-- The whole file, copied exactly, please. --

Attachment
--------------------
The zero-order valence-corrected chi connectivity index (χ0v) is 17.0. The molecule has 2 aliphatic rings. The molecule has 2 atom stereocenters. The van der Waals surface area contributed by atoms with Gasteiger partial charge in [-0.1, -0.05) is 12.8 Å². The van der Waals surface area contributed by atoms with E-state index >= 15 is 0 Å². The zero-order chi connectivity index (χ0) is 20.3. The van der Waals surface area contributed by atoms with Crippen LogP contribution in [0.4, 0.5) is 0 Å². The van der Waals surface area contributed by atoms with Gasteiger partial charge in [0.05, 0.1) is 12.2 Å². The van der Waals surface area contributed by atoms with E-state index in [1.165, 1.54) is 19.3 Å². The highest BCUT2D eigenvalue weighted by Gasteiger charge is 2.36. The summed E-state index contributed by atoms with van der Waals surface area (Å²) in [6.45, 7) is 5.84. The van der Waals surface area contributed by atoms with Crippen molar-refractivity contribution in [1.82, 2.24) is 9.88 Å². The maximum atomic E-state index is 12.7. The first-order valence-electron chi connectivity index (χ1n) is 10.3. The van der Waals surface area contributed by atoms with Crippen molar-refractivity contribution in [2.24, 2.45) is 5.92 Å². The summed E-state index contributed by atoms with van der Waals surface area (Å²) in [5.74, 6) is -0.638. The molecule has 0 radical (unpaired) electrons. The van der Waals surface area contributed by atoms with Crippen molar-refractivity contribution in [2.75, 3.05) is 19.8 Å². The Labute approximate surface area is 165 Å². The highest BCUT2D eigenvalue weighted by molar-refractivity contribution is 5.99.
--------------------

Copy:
The zero-order valence-corrected chi connectivity index (χ0v) is 17.0. The molecule has 2 aliphatic rings. The molecule has 2 atom stereocenters. The van der Waals surface area contributed by atoms with Gasteiger partial charge in [-0.1, -0.05) is 12.8 Å². The van der Waals surface area contributed by atoms with E-state index >= 15 is 0 Å². The zero-order chi connectivity index (χ0) is 20.3. The van der Waals surface area contributed by atoms with Crippen LogP contribution in [0.4, 0.5) is 0 Å². The van der Waals surface area contributed by atoms with Gasteiger partial charge in [0.05, 0.1) is 12.2 Å². The van der Waals surface area contributed by atoms with E-state index in [1.165, 1.54) is 19.3 Å². The highest BCUT2D eigenvalue weighted by Gasteiger charge is 2.36. The summed E-state index contributed by atoms with van der Waals surface area (Å²) in [6.45, 7) is 5.84. The van der Waals surface area contributed by atoms with Crippen molar-refractivity contribution in [1.82, 2.24) is 9.88 Å². The maximum atomic E-state index is 12.7. The first-order valence-electron chi connectivity index (χ1n) is 10.3. The van der Waals surface area contributed by atoms with Crippen molar-refractivity contribution in [2.24, 2.45) is 5.92 Å². The summed E-state index contributed by atoms with van der Waals surface area (Å²) in [5.74, 6) is -0.638. The molecule has 0 radical (unpaired) electrons. The van der Waals surface area contributed by atoms with Crippen molar-refractivity contribution in [2.75, 3.05) is 19.8 Å². The Labute approximate surface area is 165 Å². The highest BCUT2D eigenvalue weighted by molar-refractivity contribution is 5.99.